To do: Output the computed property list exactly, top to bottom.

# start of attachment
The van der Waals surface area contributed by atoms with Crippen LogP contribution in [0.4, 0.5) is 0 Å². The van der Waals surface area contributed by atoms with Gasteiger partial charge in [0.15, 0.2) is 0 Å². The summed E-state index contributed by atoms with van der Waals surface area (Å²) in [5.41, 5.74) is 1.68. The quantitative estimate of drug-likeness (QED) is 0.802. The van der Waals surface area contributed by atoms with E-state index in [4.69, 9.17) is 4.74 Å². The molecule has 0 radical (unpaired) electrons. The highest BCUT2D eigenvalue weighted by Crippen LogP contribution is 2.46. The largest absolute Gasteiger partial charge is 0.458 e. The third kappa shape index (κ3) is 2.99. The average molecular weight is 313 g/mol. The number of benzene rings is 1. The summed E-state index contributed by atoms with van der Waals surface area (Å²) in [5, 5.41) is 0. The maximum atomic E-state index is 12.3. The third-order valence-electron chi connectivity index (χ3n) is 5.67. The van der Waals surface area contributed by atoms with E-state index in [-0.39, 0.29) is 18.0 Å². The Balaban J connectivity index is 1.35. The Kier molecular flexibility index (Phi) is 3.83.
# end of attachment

The van der Waals surface area contributed by atoms with Crippen LogP contribution in [0.4, 0.5) is 0 Å². The van der Waals surface area contributed by atoms with Gasteiger partial charge in [0.15, 0.2) is 0 Å². The summed E-state index contributed by atoms with van der Waals surface area (Å²) in [5.41, 5.74) is 1.68. The quantitative estimate of drug-likeness (QED) is 0.802. The van der Waals surface area contributed by atoms with E-state index in [4.69, 9.17) is 4.74 Å². The molecule has 0 radical (unpaired) electrons. The highest BCUT2D eigenvalue weighted by Crippen LogP contribution is 2.46. The largest absolute Gasteiger partial charge is 0.458 e. The third kappa shape index (κ3) is 2.99. The average molecular weight is 313 g/mol. The number of benzene rings is 1. The summed E-state index contributed by atoms with van der Waals surface area (Å²) in [5, 5.41) is 0. The maximum atomic E-state index is 12.3. The third-order valence-electron chi connectivity index (χ3n) is 5.67. The van der Waals surface area contributed by atoms with E-state index in [-0.39, 0.29) is 18.0 Å². The Balaban J connectivity index is 1.35. The Kier molecular flexibility index (Phi) is 3.83.